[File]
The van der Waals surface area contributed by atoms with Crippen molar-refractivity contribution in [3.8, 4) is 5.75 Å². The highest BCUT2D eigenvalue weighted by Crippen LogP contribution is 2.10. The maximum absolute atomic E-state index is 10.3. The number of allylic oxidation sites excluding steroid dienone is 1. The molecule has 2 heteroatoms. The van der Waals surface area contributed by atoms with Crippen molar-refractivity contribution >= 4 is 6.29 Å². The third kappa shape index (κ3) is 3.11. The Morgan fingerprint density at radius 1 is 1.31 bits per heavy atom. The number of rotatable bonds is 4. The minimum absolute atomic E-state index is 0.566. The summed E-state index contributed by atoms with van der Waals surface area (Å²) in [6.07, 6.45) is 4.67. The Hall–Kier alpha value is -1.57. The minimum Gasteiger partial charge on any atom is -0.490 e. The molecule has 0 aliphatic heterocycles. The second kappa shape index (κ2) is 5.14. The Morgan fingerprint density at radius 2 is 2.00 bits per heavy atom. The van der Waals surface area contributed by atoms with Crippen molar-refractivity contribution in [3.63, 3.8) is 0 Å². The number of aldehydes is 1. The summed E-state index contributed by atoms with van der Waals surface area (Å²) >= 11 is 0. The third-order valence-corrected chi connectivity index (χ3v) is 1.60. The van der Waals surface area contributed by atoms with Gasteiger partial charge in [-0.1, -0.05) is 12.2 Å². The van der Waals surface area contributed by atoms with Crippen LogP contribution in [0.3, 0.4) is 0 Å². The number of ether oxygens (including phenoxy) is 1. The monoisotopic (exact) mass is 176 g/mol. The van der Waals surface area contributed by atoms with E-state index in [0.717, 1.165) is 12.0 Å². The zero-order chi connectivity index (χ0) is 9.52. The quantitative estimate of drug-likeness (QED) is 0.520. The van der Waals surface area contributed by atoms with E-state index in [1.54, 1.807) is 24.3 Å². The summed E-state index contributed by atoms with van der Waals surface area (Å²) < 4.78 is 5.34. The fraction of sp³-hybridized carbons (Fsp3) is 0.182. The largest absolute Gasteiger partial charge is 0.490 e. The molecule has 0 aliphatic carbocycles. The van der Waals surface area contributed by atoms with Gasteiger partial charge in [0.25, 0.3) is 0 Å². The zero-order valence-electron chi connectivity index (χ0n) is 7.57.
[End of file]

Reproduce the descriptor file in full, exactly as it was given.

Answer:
The van der Waals surface area contributed by atoms with Crippen molar-refractivity contribution in [3.8, 4) is 5.75 Å². The highest BCUT2D eigenvalue weighted by Crippen LogP contribution is 2.10. The maximum absolute atomic E-state index is 10.3. The number of allylic oxidation sites excluding steroid dienone is 1. The molecule has 2 heteroatoms. The van der Waals surface area contributed by atoms with Crippen molar-refractivity contribution >= 4 is 6.29 Å². The third kappa shape index (κ3) is 3.11. The Morgan fingerprint density at radius 1 is 1.31 bits per heavy atom. The number of rotatable bonds is 4. The minimum absolute atomic E-state index is 0.566. The summed E-state index contributed by atoms with van der Waals surface area (Å²) in [6.07, 6.45) is 4.67. The Hall–Kier alpha value is -1.57. The minimum Gasteiger partial charge on any atom is -0.490 e. The molecule has 0 aliphatic heterocycles. The second kappa shape index (κ2) is 5.14. The Morgan fingerprint density at radius 2 is 2.00 bits per heavy atom. The van der Waals surface area contributed by atoms with Crippen molar-refractivity contribution in [3.63, 3.8) is 0 Å². The number of aldehydes is 1. The summed E-state index contributed by atoms with van der Waals surface area (Å²) >= 11 is 0. The third-order valence-corrected chi connectivity index (χ3v) is 1.60. The van der Waals surface area contributed by atoms with Gasteiger partial charge in [-0.1, -0.05) is 12.2 Å². The van der Waals surface area contributed by atoms with Crippen LogP contribution in [0.3, 0.4) is 0 Å². The number of ether oxygens (including phenoxy) is 1. The monoisotopic (exact) mass is 176 g/mol. The van der Waals surface area contributed by atoms with E-state index in [0.717, 1.165) is 12.0 Å². The zero-order chi connectivity index (χ0) is 9.52. The quantitative estimate of drug-likeness (QED) is 0.520. The van der Waals surface area contributed by atoms with E-state index in [1.54, 1.807) is 24.3 Å². The summed E-state index contributed by atoms with van der Waals surface area (Å²) < 4.78 is 5.34. The fraction of sp³-hybridized carbons (Fsp3) is 0.182. The largest absolute Gasteiger partial charge is 0.490 e. The molecule has 0 aliphatic carbocycles. The van der Waals surface area contributed by atoms with Gasteiger partial charge in [0.25, 0.3) is 0 Å². The zero-order valence-electron chi connectivity index (χ0n) is 7.57.